Based on the results of in vitro experiments and the known major metabolic pathways of abacavir, the potential for P450 mediated interactions with other medicinal products involving abacavir is low. P450 does not play a major role in the metabolism of abacavir, and abacavir does not inhibit metabolism mediated by CYP 3A4. Abacavir has also been shown in vitro not to inhibit CYP 3A4, CYP2C9 or CYP2D6 enzymes at clinically relevant concentrations. Induction of hepatic metabolism has not been observed in clinical studies. Therefore, there is little potential for interactions with antiretroviral PIs and other medicinal products metabolised by major P450 enzymes. Clinical studies have shown that there are no clinically significant interactions between abacavir, zidovudine, and lamivudine.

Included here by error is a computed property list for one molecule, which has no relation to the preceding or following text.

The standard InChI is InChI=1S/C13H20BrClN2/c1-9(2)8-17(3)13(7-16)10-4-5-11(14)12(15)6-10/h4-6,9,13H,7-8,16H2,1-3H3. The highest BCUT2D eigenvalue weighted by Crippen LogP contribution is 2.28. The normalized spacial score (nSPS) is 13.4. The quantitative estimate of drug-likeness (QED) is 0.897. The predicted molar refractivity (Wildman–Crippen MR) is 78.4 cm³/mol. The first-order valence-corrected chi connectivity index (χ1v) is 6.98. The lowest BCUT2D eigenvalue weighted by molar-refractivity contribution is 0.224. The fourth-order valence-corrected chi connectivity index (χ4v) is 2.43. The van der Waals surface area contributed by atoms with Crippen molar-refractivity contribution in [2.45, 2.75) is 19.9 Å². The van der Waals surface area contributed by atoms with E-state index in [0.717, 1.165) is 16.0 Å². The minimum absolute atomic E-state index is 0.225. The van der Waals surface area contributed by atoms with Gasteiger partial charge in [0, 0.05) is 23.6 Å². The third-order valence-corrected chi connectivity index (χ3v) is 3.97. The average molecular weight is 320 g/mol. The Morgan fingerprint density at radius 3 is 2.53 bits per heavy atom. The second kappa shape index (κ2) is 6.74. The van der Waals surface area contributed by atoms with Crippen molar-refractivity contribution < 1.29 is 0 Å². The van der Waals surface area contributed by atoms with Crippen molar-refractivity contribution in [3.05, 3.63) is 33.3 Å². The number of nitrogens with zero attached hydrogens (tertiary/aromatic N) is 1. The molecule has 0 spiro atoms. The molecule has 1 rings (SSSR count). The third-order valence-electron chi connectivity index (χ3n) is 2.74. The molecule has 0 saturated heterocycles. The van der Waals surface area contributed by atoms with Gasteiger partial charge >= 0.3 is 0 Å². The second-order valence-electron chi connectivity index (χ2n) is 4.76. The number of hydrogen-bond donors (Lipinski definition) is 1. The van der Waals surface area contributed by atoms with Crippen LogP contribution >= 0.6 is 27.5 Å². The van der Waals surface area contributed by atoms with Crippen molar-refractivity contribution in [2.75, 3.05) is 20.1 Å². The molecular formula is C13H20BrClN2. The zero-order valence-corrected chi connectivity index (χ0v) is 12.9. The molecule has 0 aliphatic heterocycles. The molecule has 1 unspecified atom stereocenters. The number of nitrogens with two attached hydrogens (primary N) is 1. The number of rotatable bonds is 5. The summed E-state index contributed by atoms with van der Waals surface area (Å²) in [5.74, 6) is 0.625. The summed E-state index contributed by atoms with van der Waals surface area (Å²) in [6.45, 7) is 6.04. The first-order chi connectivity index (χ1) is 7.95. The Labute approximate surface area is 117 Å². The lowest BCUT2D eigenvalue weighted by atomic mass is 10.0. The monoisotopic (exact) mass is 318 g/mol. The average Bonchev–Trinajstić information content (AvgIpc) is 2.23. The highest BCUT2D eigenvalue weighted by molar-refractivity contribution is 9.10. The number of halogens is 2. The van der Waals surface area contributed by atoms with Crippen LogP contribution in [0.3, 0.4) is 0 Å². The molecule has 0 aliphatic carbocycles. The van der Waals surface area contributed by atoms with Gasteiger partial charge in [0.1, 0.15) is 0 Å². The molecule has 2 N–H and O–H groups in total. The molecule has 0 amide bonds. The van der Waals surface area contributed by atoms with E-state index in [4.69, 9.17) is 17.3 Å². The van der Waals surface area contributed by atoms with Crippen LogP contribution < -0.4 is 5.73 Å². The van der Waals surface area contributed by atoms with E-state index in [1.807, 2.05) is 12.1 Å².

Potent enzymatic inducers such as rifampicin, phenobarbital and phenytoin may via their action on UDP-glucuronyltransferases slightly decrease the plasma concentrations of abacavir.
Ethanol: the metabolism of abacavir is altered by concomitant ethanol resulting in an increase in AUC of abacavir of about 41%. These findings are not considered clinically significant. Abacavir has no effect on the metabolism of ethanol.
Methadone: in a pharmacokinetic study, co-administration of 600 mg abacavir twice daily with methadone showed a 35% reduction in abacavir Cmax and a one hour delay in tmax but the AUC was unchanged. The changes in abacavir pharmacokinetics are not considered clinically relevant. In this study abacavir increased the mean methadone systemic clearance by 22%. The induction of drug metabolising enzymes cannot therefore be excluded. Patients being treated with methadone and abacavir should be monitored for evidence of withdrawal symptoms indicating under dosing, as occasionally methadone re-titration may be required.
Retinoids: retinoid compounds are eliminated via alcohol dehydrogenase. Interaction with abacavir is possible but has not been studied.